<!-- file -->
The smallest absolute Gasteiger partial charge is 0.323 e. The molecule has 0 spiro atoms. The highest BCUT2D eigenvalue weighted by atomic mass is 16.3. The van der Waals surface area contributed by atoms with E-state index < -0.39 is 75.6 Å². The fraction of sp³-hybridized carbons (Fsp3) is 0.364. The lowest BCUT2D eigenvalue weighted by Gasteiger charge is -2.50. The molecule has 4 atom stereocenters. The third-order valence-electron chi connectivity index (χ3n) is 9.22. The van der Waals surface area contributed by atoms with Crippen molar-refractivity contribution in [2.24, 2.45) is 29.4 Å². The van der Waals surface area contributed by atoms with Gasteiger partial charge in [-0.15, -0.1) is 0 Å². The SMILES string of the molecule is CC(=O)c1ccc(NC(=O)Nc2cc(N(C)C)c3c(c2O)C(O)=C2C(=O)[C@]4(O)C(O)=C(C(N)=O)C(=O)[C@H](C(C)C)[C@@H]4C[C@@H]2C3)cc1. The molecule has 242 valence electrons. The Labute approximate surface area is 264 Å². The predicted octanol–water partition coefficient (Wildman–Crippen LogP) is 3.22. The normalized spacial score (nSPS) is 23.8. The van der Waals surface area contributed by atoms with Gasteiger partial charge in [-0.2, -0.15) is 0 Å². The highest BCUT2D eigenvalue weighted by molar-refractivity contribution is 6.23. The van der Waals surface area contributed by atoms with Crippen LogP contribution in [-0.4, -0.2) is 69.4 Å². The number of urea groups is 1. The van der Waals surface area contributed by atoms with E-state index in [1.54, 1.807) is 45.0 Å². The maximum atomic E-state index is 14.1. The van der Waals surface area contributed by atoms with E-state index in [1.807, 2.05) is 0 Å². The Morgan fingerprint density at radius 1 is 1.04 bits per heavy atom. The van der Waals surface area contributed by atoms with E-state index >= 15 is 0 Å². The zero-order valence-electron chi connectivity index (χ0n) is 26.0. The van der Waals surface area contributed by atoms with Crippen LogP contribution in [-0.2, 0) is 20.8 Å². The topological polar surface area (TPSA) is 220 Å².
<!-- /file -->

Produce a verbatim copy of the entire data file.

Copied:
The smallest absolute Gasteiger partial charge is 0.323 e. The molecule has 0 spiro atoms. The highest BCUT2D eigenvalue weighted by atomic mass is 16.3. The van der Waals surface area contributed by atoms with E-state index < -0.39 is 75.6 Å². The fraction of sp³-hybridized carbons (Fsp3) is 0.364. The lowest BCUT2D eigenvalue weighted by Gasteiger charge is -2.50. The molecule has 4 atom stereocenters. The third-order valence-electron chi connectivity index (χ3n) is 9.22. The van der Waals surface area contributed by atoms with Crippen molar-refractivity contribution in [2.24, 2.45) is 29.4 Å². The van der Waals surface area contributed by atoms with Gasteiger partial charge in [-0.15, -0.1) is 0 Å². The SMILES string of the molecule is CC(=O)c1ccc(NC(=O)Nc2cc(N(C)C)c3c(c2O)C(O)=C2C(=O)[C@]4(O)C(O)=C(C(N)=O)C(=O)[C@H](C(C)C)[C@@H]4C[C@@H]2C3)cc1. The molecule has 242 valence electrons. The Labute approximate surface area is 264 Å². The predicted octanol–water partition coefficient (Wildman–Crippen LogP) is 3.22. The normalized spacial score (nSPS) is 23.8. The van der Waals surface area contributed by atoms with Gasteiger partial charge in [-0.2, -0.15) is 0 Å². The highest BCUT2D eigenvalue weighted by molar-refractivity contribution is 6.23. The van der Waals surface area contributed by atoms with Crippen LogP contribution in [-0.4, -0.2) is 69.4 Å². The number of urea groups is 1. The van der Waals surface area contributed by atoms with E-state index in [1.54, 1.807) is 45.0 Å². The maximum atomic E-state index is 14.1. The van der Waals surface area contributed by atoms with E-state index in [1.807, 2.05) is 0 Å². The Morgan fingerprint density at radius 1 is 1.04 bits per heavy atom. The van der Waals surface area contributed by atoms with E-state index >= 15 is 0 Å². The zero-order valence-electron chi connectivity index (χ0n) is 26.0. The van der Waals surface area contributed by atoms with Crippen LogP contribution in [-0.2, 0) is 20.8 Å². The topological polar surface area (TPSA) is 220 Å².